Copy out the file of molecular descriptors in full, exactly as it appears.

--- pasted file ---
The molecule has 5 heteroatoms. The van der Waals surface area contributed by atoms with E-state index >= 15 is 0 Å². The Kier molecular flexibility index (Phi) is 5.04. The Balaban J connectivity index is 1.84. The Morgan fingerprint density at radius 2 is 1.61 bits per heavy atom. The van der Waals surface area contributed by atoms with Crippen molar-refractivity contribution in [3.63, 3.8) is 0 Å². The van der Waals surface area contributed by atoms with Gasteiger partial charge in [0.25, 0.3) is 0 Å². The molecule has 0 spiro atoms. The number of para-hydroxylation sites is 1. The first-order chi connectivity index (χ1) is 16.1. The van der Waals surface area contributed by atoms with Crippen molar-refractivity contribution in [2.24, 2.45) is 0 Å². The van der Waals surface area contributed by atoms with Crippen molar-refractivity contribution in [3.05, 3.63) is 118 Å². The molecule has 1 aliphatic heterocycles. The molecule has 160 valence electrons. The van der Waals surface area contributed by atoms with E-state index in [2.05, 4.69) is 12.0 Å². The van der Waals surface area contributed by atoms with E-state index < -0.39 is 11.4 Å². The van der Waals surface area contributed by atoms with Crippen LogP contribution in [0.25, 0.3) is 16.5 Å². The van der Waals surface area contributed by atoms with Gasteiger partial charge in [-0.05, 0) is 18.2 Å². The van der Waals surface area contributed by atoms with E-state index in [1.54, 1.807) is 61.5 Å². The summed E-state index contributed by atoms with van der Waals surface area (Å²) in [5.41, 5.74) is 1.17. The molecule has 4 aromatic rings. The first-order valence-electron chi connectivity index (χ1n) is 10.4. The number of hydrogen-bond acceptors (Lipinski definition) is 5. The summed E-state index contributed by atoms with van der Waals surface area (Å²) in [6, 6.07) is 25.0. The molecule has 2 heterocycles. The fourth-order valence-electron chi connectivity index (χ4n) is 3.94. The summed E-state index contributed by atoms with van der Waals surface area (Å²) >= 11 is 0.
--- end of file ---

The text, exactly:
The molecule has 5 heteroatoms. The van der Waals surface area contributed by atoms with E-state index >= 15 is 0 Å². The Kier molecular flexibility index (Phi) is 5.04. The Balaban J connectivity index is 1.84. The Morgan fingerprint density at radius 2 is 1.61 bits per heavy atom. The van der Waals surface area contributed by atoms with Crippen molar-refractivity contribution in [3.63, 3.8) is 0 Å². The van der Waals surface area contributed by atoms with Gasteiger partial charge in [0.25, 0.3) is 0 Å². The molecule has 0 spiro atoms. The number of para-hydroxylation sites is 1. The first-order chi connectivity index (χ1) is 16.1. The van der Waals surface area contributed by atoms with Crippen molar-refractivity contribution in [2.24, 2.45) is 0 Å². The van der Waals surface area contributed by atoms with Crippen molar-refractivity contribution in [3.05, 3.63) is 118 Å². The molecule has 1 aliphatic heterocycles. The molecule has 160 valence electrons. The van der Waals surface area contributed by atoms with E-state index in [2.05, 4.69) is 12.0 Å². The van der Waals surface area contributed by atoms with E-state index < -0.39 is 11.4 Å². The van der Waals surface area contributed by atoms with Crippen LogP contribution in [0.25, 0.3) is 16.5 Å². The van der Waals surface area contributed by atoms with Gasteiger partial charge in [-0.05, 0) is 18.2 Å². The van der Waals surface area contributed by atoms with E-state index in [1.54, 1.807) is 61.5 Å². The summed E-state index contributed by atoms with van der Waals surface area (Å²) in [5.41, 5.74) is 1.17. The molecule has 4 aromatic rings. The first-order valence-electron chi connectivity index (χ1n) is 10.4. The number of hydrogen-bond acceptors (Lipinski definition) is 5. The summed E-state index contributed by atoms with van der Waals surface area (Å²) in [6, 6.07) is 25.0. The molecule has 2 heterocycles. The fourth-order valence-electron chi connectivity index (χ4n) is 3.94. The summed E-state index contributed by atoms with van der Waals surface area (Å²) >= 11 is 0.